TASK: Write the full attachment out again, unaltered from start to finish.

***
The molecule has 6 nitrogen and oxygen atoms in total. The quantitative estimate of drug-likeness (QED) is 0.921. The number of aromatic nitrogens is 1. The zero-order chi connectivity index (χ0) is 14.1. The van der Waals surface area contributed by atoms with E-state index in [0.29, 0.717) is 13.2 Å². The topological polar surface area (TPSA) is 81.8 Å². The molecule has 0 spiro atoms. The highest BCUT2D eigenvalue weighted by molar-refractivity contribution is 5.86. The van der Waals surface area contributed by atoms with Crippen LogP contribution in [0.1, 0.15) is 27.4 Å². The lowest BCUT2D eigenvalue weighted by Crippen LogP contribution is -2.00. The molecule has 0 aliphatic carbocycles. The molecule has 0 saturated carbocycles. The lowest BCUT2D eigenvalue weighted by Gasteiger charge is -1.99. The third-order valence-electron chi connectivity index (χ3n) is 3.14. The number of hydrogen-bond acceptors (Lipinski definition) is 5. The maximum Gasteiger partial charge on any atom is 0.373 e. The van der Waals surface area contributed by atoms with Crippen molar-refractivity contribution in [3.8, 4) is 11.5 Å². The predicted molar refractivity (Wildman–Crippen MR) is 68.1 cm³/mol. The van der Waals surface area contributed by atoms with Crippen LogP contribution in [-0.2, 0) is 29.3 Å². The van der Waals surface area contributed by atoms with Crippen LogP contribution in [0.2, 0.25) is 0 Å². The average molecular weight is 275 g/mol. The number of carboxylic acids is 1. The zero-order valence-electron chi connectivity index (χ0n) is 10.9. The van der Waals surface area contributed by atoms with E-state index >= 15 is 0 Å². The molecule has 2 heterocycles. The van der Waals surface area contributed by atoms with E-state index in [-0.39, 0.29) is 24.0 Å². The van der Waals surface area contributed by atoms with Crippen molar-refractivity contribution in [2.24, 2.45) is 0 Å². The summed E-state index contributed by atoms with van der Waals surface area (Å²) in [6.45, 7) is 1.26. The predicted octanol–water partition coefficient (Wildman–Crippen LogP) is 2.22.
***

The molecule has 6 nitrogen and oxygen atoms in total. The quantitative estimate of drug-likeness (QED) is 0.921. The number of aromatic nitrogens is 1. The zero-order chi connectivity index (χ0) is 14.1. The van der Waals surface area contributed by atoms with E-state index in [0.29, 0.717) is 13.2 Å². The topological polar surface area (TPSA) is 81.8 Å². The molecule has 0 spiro atoms. The highest BCUT2D eigenvalue weighted by molar-refractivity contribution is 5.86. The van der Waals surface area contributed by atoms with Crippen LogP contribution in [0.1, 0.15) is 27.4 Å². The lowest BCUT2D eigenvalue weighted by Crippen LogP contribution is -2.00. The molecule has 0 aliphatic carbocycles. The molecule has 0 saturated carbocycles. The lowest BCUT2D eigenvalue weighted by Gasteiger charge is -1.99. The third-order valence-electron chi connectivity index (χ3n) is 3.14. The number of hydrogen-bond acceptors (Lipinski definition) is 5. The maximum Gasteiger partial charge on any atom is 0.373 e. The van der Waals surface area contributed by atoms with Crippen molar-refractivity contribution in [3.8, 4) is 11.5 Å². The predicted molar refractivity (Wildman–Crippen MR) is 68.1 cm³/mol. The van der Waals surface area contributed by atoms with Crippen LogP contribution in [-0.2, 0) is 29.3 Å². The van der Waals surface area contributed by atoms with Crippen LogP contribution in [0.2, 0.25) is 0 Å². The average molecular weight is 275 g/mol. The number of carboxylic acids is 1. The zero-order valence-electron chi connectivity index (χ0n) is 10.9. The van der Waals surface area contributed by atoms with E-state index >= 15 is 0 Å². The molecule has 2 heterocycles. The van der Waals surface area contributed by atoms with E-state index in [-0.39, 0.29) is 24.0 Å². The van der Waals surface area contributed by atoms with Crippen molar-refractivity contribution in [2.24, 2.45) is 0 Å². The summed E-state index contributed by atoms with van der Waals surface area (Å²) in [6.45, 7) is 1.26. The predicted octanol–water partition coefficient (Wildman–Crippen LogP) is 2.22.